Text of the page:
One of my favorite lines from “Star Trek: The Next Generation” is a chilling utterance by the Borg, a predator that ruthlessly conquers other species.
In one episode, the Borg collective says the following to Capt. Jean-Luc Picard: “Strength is irrelevant. Resistance is futile.”
That last sentence always sends chills down my spine. And when it comes to one of the nastiest cons out there — IRS-impersonating scams — it might feel like there’s no use fighting back. Like the Borg, the con artists are scary, numerous and hard to defeat.
“The number of complaints we have received about this scam continue to climb, cementing its status as the largest, most pervasive impersonation scam in the history of our agency,” according to testimony delivered during congressional hearings by top officials from the office of the Treasury Inspector General for Tax Administration (TIGTA).
With this type of fraud so widespread, one reader, Norma from Washington, D.C., asked: “Is there a valid reason to bother reporting the scam? I fully expect to get more calls. I don’t want to waste my time with an agency if no action is possible.”
Your resistance is not futile.
Your reporting does help authorities. In fact, your assistance is part of a two-pronged “advise and disrupt strategy” to combat IRS impersonators, according to Timothy Camus, TIGTA’s deputy inspector general for investigations.
If someone calls claiming to be from the IRS demanding money for a tax bill, report it by going to treasury.gov/tigta. There is an online form. Or you can call the complaint hotline at 800-366-4484.
Reporting that you were a victim or that you received a call helps in some key ways, according to Camus.
● Providing the call-back number can lead to arrests. Since caller ID numbers can be spoofed, the telephone number that people are told to call back helps investigators. After all, this is where the bad guys are sitting waiting to ensnare victims. So, please, report the call-back number.
After I received a call, I reported the number I was given—1-876-387-5721. A few days after I submitted my complaint, and as part of my reporting on this type of scam, I asked TIGTA to investigate the call-back number. Turned out it wasn’t functional by the time the agency researched it. But someone else had referenced that same number as being fraud-related, a spokesman
● It builds an evidentiary trail. Details matter in prosecutions. So write down what you’re being told. I took copious notes. Your notes of what was said assist authorities when they do catch the criminals.
● Telephone numbers are shut down. Camus said the agency works with the owners of the numbers to disable them. “This is a very valuable law enforcement component,” he said. “They may prevent other people from being scammed by using that number.”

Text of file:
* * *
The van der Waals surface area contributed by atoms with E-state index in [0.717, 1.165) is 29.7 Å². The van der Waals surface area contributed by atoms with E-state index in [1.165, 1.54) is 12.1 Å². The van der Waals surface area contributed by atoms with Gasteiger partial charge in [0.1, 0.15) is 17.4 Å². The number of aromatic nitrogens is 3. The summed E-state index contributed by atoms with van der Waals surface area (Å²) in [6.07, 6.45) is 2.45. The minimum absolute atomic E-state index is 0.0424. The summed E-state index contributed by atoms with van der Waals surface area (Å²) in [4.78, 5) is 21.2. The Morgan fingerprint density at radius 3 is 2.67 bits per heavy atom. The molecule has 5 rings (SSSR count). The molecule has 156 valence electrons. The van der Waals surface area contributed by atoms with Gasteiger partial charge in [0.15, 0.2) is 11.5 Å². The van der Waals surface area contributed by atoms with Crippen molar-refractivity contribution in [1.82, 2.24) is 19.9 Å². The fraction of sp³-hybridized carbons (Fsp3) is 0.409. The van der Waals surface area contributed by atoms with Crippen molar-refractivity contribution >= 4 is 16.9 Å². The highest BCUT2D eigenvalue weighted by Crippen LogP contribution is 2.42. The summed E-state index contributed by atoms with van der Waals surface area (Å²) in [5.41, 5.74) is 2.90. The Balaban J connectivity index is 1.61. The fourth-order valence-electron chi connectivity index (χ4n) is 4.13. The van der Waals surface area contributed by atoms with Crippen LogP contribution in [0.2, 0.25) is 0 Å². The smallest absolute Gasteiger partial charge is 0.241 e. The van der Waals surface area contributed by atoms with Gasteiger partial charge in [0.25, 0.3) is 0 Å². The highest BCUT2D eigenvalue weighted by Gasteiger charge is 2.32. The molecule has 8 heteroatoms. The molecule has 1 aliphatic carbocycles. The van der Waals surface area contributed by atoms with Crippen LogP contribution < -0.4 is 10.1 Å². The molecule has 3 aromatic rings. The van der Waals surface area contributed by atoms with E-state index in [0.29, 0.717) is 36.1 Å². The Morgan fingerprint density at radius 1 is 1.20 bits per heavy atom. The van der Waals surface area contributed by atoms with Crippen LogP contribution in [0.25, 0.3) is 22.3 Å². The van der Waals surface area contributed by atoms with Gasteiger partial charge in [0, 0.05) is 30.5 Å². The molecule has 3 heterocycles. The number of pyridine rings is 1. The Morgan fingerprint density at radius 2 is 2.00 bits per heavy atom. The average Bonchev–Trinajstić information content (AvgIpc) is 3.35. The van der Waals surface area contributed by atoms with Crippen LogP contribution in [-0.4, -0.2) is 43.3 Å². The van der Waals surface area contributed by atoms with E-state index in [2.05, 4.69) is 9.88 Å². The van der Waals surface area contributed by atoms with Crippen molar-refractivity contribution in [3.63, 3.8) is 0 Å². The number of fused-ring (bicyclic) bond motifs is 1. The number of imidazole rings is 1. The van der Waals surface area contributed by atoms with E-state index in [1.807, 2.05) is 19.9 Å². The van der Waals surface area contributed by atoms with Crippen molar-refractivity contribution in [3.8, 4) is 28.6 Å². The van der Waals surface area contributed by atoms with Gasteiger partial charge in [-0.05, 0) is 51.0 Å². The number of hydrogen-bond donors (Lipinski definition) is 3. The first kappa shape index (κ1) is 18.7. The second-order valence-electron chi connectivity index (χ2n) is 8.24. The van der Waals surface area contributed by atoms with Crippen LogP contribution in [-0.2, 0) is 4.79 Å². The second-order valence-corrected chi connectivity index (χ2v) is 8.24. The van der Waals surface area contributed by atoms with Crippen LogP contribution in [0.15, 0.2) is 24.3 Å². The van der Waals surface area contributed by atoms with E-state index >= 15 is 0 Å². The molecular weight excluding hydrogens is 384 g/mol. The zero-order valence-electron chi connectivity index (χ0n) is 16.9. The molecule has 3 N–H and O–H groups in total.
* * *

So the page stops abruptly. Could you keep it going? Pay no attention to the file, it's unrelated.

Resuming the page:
The agency has shut down nearly 800 telephone numbers, representing 79 percent of the numbers reported to the agency, a spokesman said. Some of the numbers have been disabled within one week of being submitted.
● Scam attempts are catalogued. The agency collects the numbers used in trying to trick people. TIGTA is also working with other agencies — the Federal Trade Commission and Federal Communications Commission — to combat this issue.
So when you see a suspicious number on your caller ID, search for it online using any search engine, and you might see that it’s been tagged as part of a scam alert.
TIGTA uses an automated dialer to make calls to reported telephone numbers. In a taped message, the scammers are told they are in violation of federal law and are advised to stop their fraudulent activity. So far, TIGTA has made more than 100,500 calls back to scammers.
I already know what you may be thinking. These con artists probably aren’t frightened off by some recorded message. And that may be true. But at least this ties up their phone lines and keeps them from making calls. This strategy costs them money. Make it too expensive to con people and hopefully they will shut down their operation.
“The IRS telephone impersonation scam remains one of TIGTA’s highest investigative priorities,” said J. Russell George, Treasury inspector general for tax administration. “We will continue to aggressively pursue the perpetrators.”
Truthfully, because so many people are falling for this fraud, it won’t go away easily. But together, by reporting each and every attempt, we can slow it down and hopefully save someone from being swindled. Our collective resistance is not futile.
Readers may write to Michelle Singletary at The Washington Post, 1301 K St. NW, Washington, D.C. 20071 or email@example.com. To read previous Color of Money columns, go to http://wapo.st/michelle-singletary.